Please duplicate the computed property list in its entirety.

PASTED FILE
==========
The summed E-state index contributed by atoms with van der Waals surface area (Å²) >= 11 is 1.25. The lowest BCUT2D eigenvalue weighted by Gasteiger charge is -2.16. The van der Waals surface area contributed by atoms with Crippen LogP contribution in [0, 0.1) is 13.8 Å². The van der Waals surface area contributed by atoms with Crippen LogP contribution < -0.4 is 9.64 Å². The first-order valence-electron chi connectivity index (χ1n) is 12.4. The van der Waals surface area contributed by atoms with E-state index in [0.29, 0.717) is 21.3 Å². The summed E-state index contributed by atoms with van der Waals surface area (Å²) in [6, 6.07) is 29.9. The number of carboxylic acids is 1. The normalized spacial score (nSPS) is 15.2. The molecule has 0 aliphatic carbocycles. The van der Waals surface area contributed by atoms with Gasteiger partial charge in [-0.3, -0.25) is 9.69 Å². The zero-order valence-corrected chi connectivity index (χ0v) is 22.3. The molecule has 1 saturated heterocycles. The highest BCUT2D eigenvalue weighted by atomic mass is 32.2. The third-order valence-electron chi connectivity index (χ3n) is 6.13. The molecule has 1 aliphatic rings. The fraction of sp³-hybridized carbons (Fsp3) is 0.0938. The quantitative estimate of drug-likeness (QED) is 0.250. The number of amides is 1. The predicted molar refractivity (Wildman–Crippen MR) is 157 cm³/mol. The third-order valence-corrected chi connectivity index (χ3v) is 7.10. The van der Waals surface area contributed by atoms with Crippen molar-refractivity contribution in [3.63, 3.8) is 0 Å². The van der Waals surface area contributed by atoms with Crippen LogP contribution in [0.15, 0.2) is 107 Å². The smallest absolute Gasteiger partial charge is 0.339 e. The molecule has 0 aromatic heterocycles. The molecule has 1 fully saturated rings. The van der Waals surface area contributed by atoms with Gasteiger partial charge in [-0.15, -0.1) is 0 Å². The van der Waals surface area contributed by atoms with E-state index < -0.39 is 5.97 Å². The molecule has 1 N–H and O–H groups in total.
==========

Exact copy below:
The summed E-state index contributed by atoms with van der Waals surface area (Å²) >= 11 is 1.25. The lowest BCUT2D eigenvalue weighted by Gasteiger charge is -2.16. The van der Waals surface area contributed by atoms with Crippen LogP contribution in [0, 0.1) is 13.8 Å². The van der Waals surface area contributed by atoms with Crippen LogP contribution < -0.4 is 9.64 Å². The first-order valence-electron chi connectivity index (χ1n) is 12.4. The van der Waals surface area contributed by atoms with E-state index in [0.29, 0.717) is 21.3 Å². The summed E-state index contributed by atoms with van der Waals surface area (Å²) in [6, 6.07) is 29.9. The number of carboxylic acids is 1. The normalized spacial score (nSPS) is 15.2. The molecule has 0 aliphatic carbocycles. The van der Waals surface area contributed by atoms with Gasteiger partial charge in [-0.3, -0.25) is 9.69 Å². The zero-order valence-corrected chi connectivity index (χ0v) is 22.3. The molecule has 1 saturated heterocycles. The highest BCUT2D eigenvalue weighted by atomic mass is 32.2. The third-order valence-electron chi connectivity index (χ3n) is 6.13. The molecule has 1 aliphatic rings. The fraction of sp³-hybridized carbons (Fsp3) is 0.0938. The quantitative estimate of drug-likeness (QED) is 0.250. The number of amides is 1. The predicted molar refractivity (Wildman–Crippen MR) is 157 cm³/mol. The third-order valence-corrected chi connectivity index (χ3v) is 7.10. The van der Waals surface area contributed by atoms with Crippen molar-refractivity contribution in [3.63, 3.8) is 0 Å². The van der Waals surface area contributed by atoms with Crippen LogP contribution in [0.15, 0.2) is 107 Å². The smallest absolute Gasteiger partial charge is 0.339 e. The molecule has 0 aromatic heterocycles. The molecule has 1 fully saturated rings. The van der Waals surface area contributed by atoms with Gasteiger partial charge in [-0.15, -0.1) is 0 Å². The van der Waals surface area contributed by atoms with E-state index < -0.39 is 5.97 Å². The molecule has 1 N–H and O–H groups in total.